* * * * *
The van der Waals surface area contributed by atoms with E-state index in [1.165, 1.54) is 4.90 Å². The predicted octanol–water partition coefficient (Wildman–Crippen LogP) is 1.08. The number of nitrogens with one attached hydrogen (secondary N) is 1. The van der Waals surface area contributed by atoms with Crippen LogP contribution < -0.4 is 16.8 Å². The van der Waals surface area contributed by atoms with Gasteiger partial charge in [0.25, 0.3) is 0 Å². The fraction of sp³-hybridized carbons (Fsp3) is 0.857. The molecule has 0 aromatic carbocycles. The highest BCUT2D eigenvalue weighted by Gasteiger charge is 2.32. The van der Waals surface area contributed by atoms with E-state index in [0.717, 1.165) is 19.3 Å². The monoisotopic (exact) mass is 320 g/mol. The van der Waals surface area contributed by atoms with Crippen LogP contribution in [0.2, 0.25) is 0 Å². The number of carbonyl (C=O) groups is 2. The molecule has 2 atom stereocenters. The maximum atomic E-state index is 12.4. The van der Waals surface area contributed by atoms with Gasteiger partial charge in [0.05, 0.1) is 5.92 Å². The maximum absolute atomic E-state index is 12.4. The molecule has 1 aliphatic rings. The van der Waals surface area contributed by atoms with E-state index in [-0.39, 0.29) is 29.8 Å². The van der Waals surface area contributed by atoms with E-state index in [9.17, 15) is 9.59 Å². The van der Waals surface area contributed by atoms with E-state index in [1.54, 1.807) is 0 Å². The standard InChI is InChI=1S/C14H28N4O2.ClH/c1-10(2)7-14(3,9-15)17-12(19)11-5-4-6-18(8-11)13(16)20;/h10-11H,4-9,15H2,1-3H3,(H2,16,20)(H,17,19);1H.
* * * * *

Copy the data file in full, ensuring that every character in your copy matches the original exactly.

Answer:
The van der Waals surface area contributed by atoms with E-state index in [1.165, 1.54) is 4.90 Å². The predicted octanol–water partition coefficient (Wildman–Crippen LogP) is 1.08. The number of nitrogens with one attached hydrogen (secondary N) is 1. The van der Waals surface area contributed by atoms with Crippen LogP contribution < -0.4 is 16.8 Å². The van der Waals surface area contributed by atoms with Gasteiger partial charge in [0.25, 0.3) is 0 Å². The fraction of sp³-hybridized carbons (Fsp3) is 0.857. The molecule has 0 aromatic carbocycles. The highest BCUT2D eigenvalue weighted by Gasteiger charge is 2.32. The van der Waals surface area contributed by atoms with E-state index in [0.717, 1.165) is 19.3 Å². The monoisotopic (exact) mass is 320 g/mol. The van der Waals surface area contributed by atoms with Crippen LogP contribution in [0.2, 0.25) is 0 Å². The number of carbonyl (C=O) groups is 2. The molecule has 2 atom stereocenters. The maximum atomic E-state index is 12.4. The van der Waals surface area contributed by atoms with Gasteiger partial charge in [0.05, 0.1) is 5.92 Å². The maximum absolute atomic E-state index is 12.4. The molecule has 1 aliphatic rings. The van der Waals surface area contributed by atoms with E-state index in [-0.39, 0.29) is 29.8 Å². The van der Waals surface area contributed by atoms with E-state index in [9.17, 15) is 9.59 Å². The van der Waals surface area contributed by atoms with E-state index in [1.54, 1.807) is 0 Å². The standard InChI is InChI=1S/C14H28N4O2.ClH/c1-10(2)7-14(3,9-15)17-12(19)11-5-4-6-18(8-11)13(16)20;/h10-11H,4-9,15H2,1-3H3,(H2,16,20)(H,17,19);1H.